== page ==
the experience was one of intense desire. … It was something quite different from ordinary life and even from ordinary pleasure; something, as they would now say, “in another dimension.”

“It is not I. I am only a reminder. Look! Look! What do I remind you of?”

All Joy reminds. It is never a possession, always a desire for something longer ago or further away or still “about to be.”

In my opinion, the “orthodox” spiritual beliefs of C.S. Lewis are what prevented him from fully grasping the meaning of Joy or Goldenshadow. I believe that his limited understanding of the thing was due to his viewing it through a too narrow, mainstream, “accepted” Biblical Lens of mankind’s origin and destiny. That, I think, is what prevented Lewis from being able to correlate the feeling with that sense that it somehow “reminded” – that it was a desire for something the person has been somehow reminded of, a desire for something in the past.

And yet, he nailed it so exactly when he also tied it in to the future. Goldenshadow or Joy is a “desire for something longer ago or futher away” and yet something that is (as Lewis said) “still about to be.”

I think my spiritual outlook adequately makes sense of Goldenshadow / Joy. Because unlike Lewis, I believe that our souls pre-existed our bodies. I do not believe that God creates a new soul for every new conception that takes place in a womb. God finished His earthly work on the “Sixth Day”, therefore the incoming soul already existed and was alive prior to conception.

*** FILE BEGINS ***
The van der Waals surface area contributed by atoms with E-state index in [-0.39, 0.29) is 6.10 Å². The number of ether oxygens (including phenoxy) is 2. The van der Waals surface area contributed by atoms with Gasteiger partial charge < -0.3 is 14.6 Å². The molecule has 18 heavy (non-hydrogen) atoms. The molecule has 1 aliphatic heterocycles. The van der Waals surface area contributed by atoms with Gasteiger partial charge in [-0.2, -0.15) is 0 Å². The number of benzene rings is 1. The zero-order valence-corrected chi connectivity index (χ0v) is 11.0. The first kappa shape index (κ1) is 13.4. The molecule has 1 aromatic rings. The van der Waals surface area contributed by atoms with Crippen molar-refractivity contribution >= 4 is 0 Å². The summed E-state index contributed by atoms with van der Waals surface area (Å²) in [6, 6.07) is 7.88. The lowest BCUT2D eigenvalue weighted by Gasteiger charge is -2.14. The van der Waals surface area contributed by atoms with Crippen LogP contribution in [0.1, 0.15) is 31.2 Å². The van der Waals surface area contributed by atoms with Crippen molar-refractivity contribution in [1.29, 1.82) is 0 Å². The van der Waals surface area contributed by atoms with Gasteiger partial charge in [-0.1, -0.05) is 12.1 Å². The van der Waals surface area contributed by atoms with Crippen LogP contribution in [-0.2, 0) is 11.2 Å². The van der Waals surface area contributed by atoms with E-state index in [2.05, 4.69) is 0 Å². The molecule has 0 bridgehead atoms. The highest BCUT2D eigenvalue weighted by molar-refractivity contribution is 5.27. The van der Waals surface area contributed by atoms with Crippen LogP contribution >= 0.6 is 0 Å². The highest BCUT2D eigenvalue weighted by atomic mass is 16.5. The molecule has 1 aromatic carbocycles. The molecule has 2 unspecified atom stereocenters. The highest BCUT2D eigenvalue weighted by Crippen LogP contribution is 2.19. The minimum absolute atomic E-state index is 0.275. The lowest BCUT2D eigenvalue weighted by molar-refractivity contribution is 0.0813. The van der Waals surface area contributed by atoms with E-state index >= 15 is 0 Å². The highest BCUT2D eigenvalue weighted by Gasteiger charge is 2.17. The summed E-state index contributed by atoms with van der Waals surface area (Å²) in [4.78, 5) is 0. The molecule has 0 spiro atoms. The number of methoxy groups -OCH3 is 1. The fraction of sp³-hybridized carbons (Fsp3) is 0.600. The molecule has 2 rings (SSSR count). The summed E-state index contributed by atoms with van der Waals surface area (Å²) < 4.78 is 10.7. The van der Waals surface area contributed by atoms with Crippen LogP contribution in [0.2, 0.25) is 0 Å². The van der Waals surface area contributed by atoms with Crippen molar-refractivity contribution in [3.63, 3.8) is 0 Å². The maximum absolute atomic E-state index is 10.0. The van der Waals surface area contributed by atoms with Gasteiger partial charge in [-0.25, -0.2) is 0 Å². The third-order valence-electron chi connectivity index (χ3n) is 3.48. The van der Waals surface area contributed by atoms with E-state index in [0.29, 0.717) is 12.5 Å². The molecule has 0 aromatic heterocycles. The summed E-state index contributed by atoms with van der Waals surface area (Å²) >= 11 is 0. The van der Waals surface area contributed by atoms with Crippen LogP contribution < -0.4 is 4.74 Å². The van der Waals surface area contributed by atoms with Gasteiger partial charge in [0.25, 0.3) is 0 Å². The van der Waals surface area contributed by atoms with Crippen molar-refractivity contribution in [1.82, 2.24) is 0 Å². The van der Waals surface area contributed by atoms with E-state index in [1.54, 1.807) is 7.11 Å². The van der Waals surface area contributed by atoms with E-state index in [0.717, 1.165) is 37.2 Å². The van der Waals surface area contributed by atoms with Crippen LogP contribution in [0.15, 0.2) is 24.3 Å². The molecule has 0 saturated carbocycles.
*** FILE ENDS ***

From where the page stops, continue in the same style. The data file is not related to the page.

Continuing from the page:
I also believe that all of us, Created by God, once dwelled with Him in His Kingdom, in a state of Paradise or Eden. The real “Fall” of mankind took place in the spiritual realm – it was our souls that fell from Grace - and our current lives on the Earth are the results of that “Fall”.

I am convinced that the key to fully understanding the Bible’s parable of “The Prodigal Son” is in realizing that it speaks of a fall from a state of spiritual perfection. When the prodigal son leaves his Father’s estate, he has left his spiritual Paradise and gone out into “this world” to live foolishly. When the son comes to his senses and decides to return to His Father’s House, it is really speaking of a decision to forsake the ways of “this world” and return (thanks to the Grace and Forgiveness of God our Father) to the Heavenly spiritual State where he previously lived.

Therefore, that feeling of Goldenshadow or “Joy” that sometimes springs up within us is in fact a genuine soul “memory” that has been somehow triggered by something in “this world”. And that memory is one of intense longing or desire for our authentic spiritual estate mixed with the pain of realization that it is something we gave up a long time ago when we chose to live the life of “a prodigal son”.

However, because I believe a deeper understanding of The Holy Bible reveals that in the final analysis, “The Good Shepherd” (Jesus) will ultimately recover every one of His lost sheep (because, as Jesus told us, that’s what a “good” shepherd does), all of us “prodigal sons” are destined to eventually rejoin our Father in His Heavenly Mansion, or in other words, our original spiritual state of Paradise with God.

And that is why C.S. Lewis was right in saying that Joy or Goldenshadow “reminds. It is never a possession, always a desire for something longer ago or further away” and yet something that is “still about to be.”

~ Stephen T. McCarthy